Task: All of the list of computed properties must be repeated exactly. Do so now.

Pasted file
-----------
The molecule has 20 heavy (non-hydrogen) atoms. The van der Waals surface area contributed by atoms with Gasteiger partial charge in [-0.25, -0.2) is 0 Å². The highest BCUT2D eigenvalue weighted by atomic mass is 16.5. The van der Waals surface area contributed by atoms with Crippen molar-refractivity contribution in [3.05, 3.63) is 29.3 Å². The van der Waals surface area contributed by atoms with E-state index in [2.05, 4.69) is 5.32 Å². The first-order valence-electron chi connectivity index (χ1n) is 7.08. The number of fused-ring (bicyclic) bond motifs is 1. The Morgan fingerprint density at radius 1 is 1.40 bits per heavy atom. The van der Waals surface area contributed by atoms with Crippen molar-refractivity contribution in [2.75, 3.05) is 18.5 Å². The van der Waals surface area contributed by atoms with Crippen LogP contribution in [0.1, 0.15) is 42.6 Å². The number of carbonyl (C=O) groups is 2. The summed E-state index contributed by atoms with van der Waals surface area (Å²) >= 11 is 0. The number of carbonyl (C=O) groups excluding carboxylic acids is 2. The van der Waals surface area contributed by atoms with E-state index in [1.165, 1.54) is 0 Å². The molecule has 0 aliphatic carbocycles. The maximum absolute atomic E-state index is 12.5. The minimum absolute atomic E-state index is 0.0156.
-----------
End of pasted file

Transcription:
The molecule has 20 heavy (non-hydrogen) atoms. The van der Waals surface area contributed by atoms with Gasteiger partial charge in [-0.25, -0.2) is 0 Å². The highest BCUT2D eigenvalue weighted by atomic mass is 16.5. The van der Waals surface area contributed by atoms with Crippen molar-refractivity contribution in [3.05, 3.63) is 29.3 Å². The van der Waals surface area contributed by atoms with E-state index in [2.05, 4.69) is 5.32 Å². The first-order valence-electron chi connectivity index (χ1n) is 7.08. The number of fused-ring (bicyclic) bond motifs is 1. The Morgan fingerprint density at radius 1 is 1.40 bits per heavy atom. The van der Waals surface area contributed by atoms with Crippen molar-refractivity contribution in [2.75, 3.05) is 18.5 Å². The van der Waals surface area contributed by atoms with Crippen LogP contribution in [0.1, 0.15) is 42.6 Å². The number of carbonyl (C=O) groups is 2. The summed E-state index contributed by atoms with van der Waals surface area (Å²) >= 11 is 0. The number of carbonyl (C=O) groups excluding carboxylic acids is 2. The van der Waals surface area contributed by atoms with E-state index in [1.165, 1.54) is 0 Å². The molecule has 0 aliphatic carbocycles. The maximum absolute atomic E-state index is 12.5. The minimum absolute atomic E-state index is 0.0156.